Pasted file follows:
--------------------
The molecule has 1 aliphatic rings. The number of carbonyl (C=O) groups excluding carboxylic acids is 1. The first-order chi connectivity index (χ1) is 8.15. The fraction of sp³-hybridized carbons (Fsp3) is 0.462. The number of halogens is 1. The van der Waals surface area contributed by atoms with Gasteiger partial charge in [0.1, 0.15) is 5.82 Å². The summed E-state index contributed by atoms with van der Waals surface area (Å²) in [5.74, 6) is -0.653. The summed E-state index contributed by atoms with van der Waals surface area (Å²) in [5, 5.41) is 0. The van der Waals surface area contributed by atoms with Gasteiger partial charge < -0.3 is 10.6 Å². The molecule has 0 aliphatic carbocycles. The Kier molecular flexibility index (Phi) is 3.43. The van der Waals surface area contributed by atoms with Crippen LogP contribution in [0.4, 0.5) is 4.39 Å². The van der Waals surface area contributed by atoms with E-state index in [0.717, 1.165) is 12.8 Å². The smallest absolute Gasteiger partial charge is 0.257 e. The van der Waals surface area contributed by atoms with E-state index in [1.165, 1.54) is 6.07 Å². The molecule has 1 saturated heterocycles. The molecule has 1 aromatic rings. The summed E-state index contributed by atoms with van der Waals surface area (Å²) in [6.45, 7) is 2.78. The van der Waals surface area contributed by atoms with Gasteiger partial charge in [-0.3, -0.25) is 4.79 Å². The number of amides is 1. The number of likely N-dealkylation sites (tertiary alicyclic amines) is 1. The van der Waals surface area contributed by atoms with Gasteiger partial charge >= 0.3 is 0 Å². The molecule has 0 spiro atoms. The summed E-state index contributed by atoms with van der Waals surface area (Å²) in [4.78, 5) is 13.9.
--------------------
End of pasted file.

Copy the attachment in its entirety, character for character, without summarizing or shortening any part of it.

The molecule has 1 aliphatic rings. The number of carbonyl (C=O) groups excluding carboxylic acids is 1. The first-order chi connectivity index (χ1) is 8.15. The fraction of sp³-hybridized carbons (Fsp3) is 0.462. The number of halogens is 1. The van der Waals surface area contributed by atoms with Gasteiger partial charge in [0.1, 0.15) is 5.82 Å². The summed E-state index contributed by atoms with van der Waals surface area (Å²) in [5.74, 6) is -0.653. The summed E-state index contributed by atoms with van der Waals surface area (Å²) in [5, 5.41) is 0. The van der Waals surface area contributed by atoms with Gasteiger partial charge < -0.3 is 10.6 Å². The molecule has 0 aliphatic carbocycles. The Kier molecular flexibility index (Phi) is 3.43. The van der Waals surface area contributed by atoms with Crippen LogP contribution in [0.4, 0.5) is 4.39 Å². The van der Waals surface area contributed by atoms with E-state index in [0.717, 1.165) is 12.8 Å². The smallest absolute Gasteiger partial charge is 0.257 e. The van der Waals surface area contributed by atoms with E-state index in [1.165, 1.54) is 6.07 Å². The molecule has 1 saturated heterocycles. The molecule has 1 aromatic rings. The summed E-state index contributed by atoms with van der Waals surface area (Å²) in [6.45, 7) is 2.78. The van der Waals surface area contributed by atoms with Gasteiger partial charge in [-0.3, -0.25) is 4.79 Å². The number of amides is 1. The number of likely N-dealkylation sites (tertiary alicyclic amines) is 1. The van der Waals surface area contributed by atoms with Gasteiger partial charge >= 0.3 is 0 Å². The molecule has 0 spiro atoms. The summed E-state index contributed by atoms with van der Waals surface area (Å²) in [4.78, 5) is 13.9.